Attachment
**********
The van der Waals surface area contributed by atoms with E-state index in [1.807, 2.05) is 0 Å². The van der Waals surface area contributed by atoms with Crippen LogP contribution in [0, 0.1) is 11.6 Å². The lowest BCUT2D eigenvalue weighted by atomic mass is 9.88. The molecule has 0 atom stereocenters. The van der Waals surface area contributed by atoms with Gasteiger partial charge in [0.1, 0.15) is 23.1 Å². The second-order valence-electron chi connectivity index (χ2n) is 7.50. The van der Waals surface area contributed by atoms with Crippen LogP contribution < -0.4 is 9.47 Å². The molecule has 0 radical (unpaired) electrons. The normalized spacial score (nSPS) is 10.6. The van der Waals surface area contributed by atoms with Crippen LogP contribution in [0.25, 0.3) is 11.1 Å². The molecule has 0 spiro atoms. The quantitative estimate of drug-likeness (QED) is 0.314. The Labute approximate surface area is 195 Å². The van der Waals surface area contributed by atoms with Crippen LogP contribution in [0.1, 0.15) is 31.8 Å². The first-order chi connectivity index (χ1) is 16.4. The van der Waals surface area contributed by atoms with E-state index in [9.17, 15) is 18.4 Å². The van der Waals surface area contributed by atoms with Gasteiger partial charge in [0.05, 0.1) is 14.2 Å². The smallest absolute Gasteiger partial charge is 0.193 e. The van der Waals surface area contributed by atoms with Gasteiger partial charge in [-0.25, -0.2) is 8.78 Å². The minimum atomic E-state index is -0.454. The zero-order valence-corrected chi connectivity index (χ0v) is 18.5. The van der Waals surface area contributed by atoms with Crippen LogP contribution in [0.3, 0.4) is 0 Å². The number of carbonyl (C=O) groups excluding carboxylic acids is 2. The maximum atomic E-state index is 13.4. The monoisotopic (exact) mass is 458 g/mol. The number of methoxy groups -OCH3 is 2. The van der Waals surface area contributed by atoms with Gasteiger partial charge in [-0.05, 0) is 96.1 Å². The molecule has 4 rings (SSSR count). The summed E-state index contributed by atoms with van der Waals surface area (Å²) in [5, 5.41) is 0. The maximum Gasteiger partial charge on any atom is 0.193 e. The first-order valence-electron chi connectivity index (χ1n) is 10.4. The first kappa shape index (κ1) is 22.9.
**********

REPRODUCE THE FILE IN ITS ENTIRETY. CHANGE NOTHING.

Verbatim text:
The van der Waals surface area contributed by atoms with E-state index in [1.807, 2.05) is 0 Å². The van der Waals surface area contributed by atoms with Crippen LogP contribution in [0, 0.1) is 11.6 Å². The lowest BCUT2D eigenvalue weighted by atomic mass is 9.88. The molecule has 0 atom stereocenters. The van der Waals surface area contributed by atoms with Gasteiger partial charge in [0.1, 0.15) is 23.1 Å². The second-order valence-electron chi connectivity index (χ2n) is 7.50. The van der Waals surface area contributed by atoms with Crippen LogP contribution < -0.4 is 9.47 Å². The molecule has 0 radical (unpaired) electrons. The normalized spacial score (nSPS) is 10.6. The van der Waals surface area contributed by atoms with Crippen LogP contribution in [0.25, 0.3) is 11.1 Å². The molecule has 0 spiro atoms. The quantitative estimate of drug-likeness (QED) is 0.314. The Labute approximate surface area is 195 Å². The van der Waals surface area contributed by atoms with Crippen LogP contribution in [0.1, 0.15) is 31.8 Å². The first-order chi connectivity index (χ1) is 16.4. The van der Waals surface area contributed by atoms with E-state index in [9.17, 15) is 18.4 Å². The van der Waals surface area contributed by atoms with Gasteiger partial charge in [0.05, 0.1) is 14.2 Å². The smallest absolute Gasteiger partial charge is 0.193 e. The van der Waals surface area contributed by atoms with Gasteiger partial charge in [-0.25, -0.2) is 8.78 Å². The minimum atomic E-state index is -0.454. The zero-order valence-corrected chi connectivity index (χ0v) is 18.5. The van der Waals surface area contributed by atoms with Crippen LogP contribution in [0.3, 0.4) is 0 Å². The number of carbonyl (C=O) groups excluding carboxylic acids is 2. The maximum atomic E-state index is 13.4. The monoisotopic (exact) mass is 458 g/mol. The number of methoxy groups -OCH3 is 2. The van der Waals surface area contributed by atoms with Gasteiger partial charge in [-0.05, 0) is 96.1 Å². The molecule has 4 rings (SSSR count). The summed E-state index contributed by atoms with van der Waals surface area (Å²) in [5, 5.41) is 0. The maximum Gasteiger partial charge on any atom is 0.193 e. The first-order valence-electron chi connectivity index (χ1n) is 10.4. The first kappa shape index (κ1) is 22.9.